students in lab
Photo: Ryan Brandenberg, Temple University

How one Temple Engineering senior design team is creating a low-cost flight simulator at Temple Ambler.

The Senior Design capstone has seen student teams help to create solutions across disciplines, from improving healthcare outcomes to restoring suburban wetlands. The Light Aircraft Dynamic Flight Control Simulator (LA-DFCS) team, working primarily out of Temple University's Ambler campus, is hoping to eventually see evidence of their work by looking up toward the sky.

"The main objective is to develop a safe and low-cost solution to train pilots to fly small aircrafts through a dynamic flight simulator for a Cirrus SR22 plane," team member and engineering management major Michael Hiltwine shared. "This simulator will be the first of its kind using the cockpit of an actual Cirrus SR22 aircraft, with the intention of giving the most realistic experience for flying an aircraft."

The team hopes to mitigate some of the barriers toward learning to fly a small aircraft through a realistic experience in the cockpit. Naturally, a project of this nature is costly, challenging the team to be budget-conscious while providing a quality product to the end-user.

Video Production: Video: Sam Vargas (Temple Ambler)

The project is in its second year of a multi-year effort to raise funding for this project and continue to design the simulator from the ground up. Planning is underway to build and design simulators and structural health monitoring systems for other types of aircraft and to leverage a portion of the project to develop an aviation Summer Camp STEM program for middle and high school students at Temple's Ambler Campus.

"Our advisor (Professor Sherwood Polter) has been a tremendous help in adding his experience and expertise to the mix. Overall, we could not have accomplished everything so far without the contributions from our sponsors," Hiltwine said. "Getting our own space to work independently has driven us forward as a team. The sim room allows us to focus and accomplish tasks together in a safe environment. Many thanks to Temple Ambler for accommodating us."

Prof. Polter expressed thanks to Stratus Aviation Foundation STEM program director Mr. Dimitri Vassiliou and co-director Mr. Michael Schultz for sponsoring the project and loaning the cockpit of the Cirrus SR-22, computers, flight and avionics instrumentation and software. "We also want to thank the STEM Outreach coordinator, Mr. Tristan Wolfe at the Naval Surface Warfare Center, Philadelphia Division for funding and mentoring support," Prof. Polter added.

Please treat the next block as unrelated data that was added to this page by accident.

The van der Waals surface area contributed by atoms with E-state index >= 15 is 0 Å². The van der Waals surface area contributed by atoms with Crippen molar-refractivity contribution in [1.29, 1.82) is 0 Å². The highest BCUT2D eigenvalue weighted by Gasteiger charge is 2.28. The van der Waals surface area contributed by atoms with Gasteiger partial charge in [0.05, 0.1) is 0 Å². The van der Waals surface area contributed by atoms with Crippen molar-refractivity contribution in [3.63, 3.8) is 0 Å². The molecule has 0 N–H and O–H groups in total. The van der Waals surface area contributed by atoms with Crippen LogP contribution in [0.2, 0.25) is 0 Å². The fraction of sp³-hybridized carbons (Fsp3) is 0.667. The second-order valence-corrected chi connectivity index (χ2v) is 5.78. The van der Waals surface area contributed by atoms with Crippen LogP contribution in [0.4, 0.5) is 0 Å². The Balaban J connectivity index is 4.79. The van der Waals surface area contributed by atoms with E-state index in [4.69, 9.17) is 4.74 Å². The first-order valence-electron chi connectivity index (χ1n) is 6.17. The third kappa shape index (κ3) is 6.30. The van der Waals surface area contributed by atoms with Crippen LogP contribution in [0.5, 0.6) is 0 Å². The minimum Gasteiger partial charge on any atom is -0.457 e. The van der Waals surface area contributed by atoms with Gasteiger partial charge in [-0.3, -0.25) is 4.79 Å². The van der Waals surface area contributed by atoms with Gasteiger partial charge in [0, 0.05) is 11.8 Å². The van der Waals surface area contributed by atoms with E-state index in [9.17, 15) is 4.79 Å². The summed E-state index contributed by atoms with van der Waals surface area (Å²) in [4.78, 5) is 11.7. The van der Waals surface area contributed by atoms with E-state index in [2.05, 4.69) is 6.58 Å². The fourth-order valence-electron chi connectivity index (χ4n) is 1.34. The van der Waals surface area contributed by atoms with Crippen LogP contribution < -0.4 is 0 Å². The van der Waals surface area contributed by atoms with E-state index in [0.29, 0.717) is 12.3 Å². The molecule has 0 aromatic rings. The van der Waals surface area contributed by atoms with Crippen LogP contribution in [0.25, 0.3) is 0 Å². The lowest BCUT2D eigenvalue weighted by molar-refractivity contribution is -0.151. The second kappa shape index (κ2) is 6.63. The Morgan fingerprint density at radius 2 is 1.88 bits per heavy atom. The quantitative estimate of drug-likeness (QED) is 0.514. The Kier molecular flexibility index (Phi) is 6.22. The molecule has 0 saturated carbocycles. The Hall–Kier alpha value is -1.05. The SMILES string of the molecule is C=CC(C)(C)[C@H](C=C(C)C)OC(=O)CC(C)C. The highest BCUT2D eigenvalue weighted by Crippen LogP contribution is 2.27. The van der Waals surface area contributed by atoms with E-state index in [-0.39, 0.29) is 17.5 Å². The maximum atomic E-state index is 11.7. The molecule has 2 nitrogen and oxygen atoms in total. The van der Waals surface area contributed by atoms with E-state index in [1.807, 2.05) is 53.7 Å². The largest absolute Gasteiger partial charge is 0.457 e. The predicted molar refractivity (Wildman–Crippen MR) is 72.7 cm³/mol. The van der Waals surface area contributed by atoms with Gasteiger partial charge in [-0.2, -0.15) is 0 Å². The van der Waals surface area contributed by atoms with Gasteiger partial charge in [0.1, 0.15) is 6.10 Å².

Sam Feldan, an electrical engineering major, touched on some of the lab experience that informed the team's work.

"Much of what I'm doing on this project (integrating flight controls and motion platform) lends itself to some of the lab experience I've had, especially my embedded systems course," Felden said. "For example, minimizing input/output latencies between the microprocessor and motion/controls is key to this project and I worked with this concept throughout the course."

Hiltwine, focusing on energy and power engineering for the simulator, added that the team had to apply skills above and beyond course and lab work.

"Engineering is more than just designing and building. You have to sell your ideas. You have to write creatively and technically to convey them to different audiences. You have to understand the social and environmental consequences of your project and goals."

Click here to support the LA-DFCS teamTo learn more about Senior Design and how you can help support student projects, visit

Meet the Team

Paul Anouna - Mechanical Engineering - East Brunswick, NJ

Ryan Coney - Mechanical Engineering - Philadelphia, PA

Sam Feldan - Electrical Engineering (Computer Engineering concentration) - Moorestown, NJ

Michael Hiltwine - Energy and Power Engineering - Fort Washington, PA

John Kurtz - Mechanical Engineering - Lancaster, PA

Moin Siddiqui - Electrical Engineering (Computer Engineering concentration) - Dhaka, Bangladesh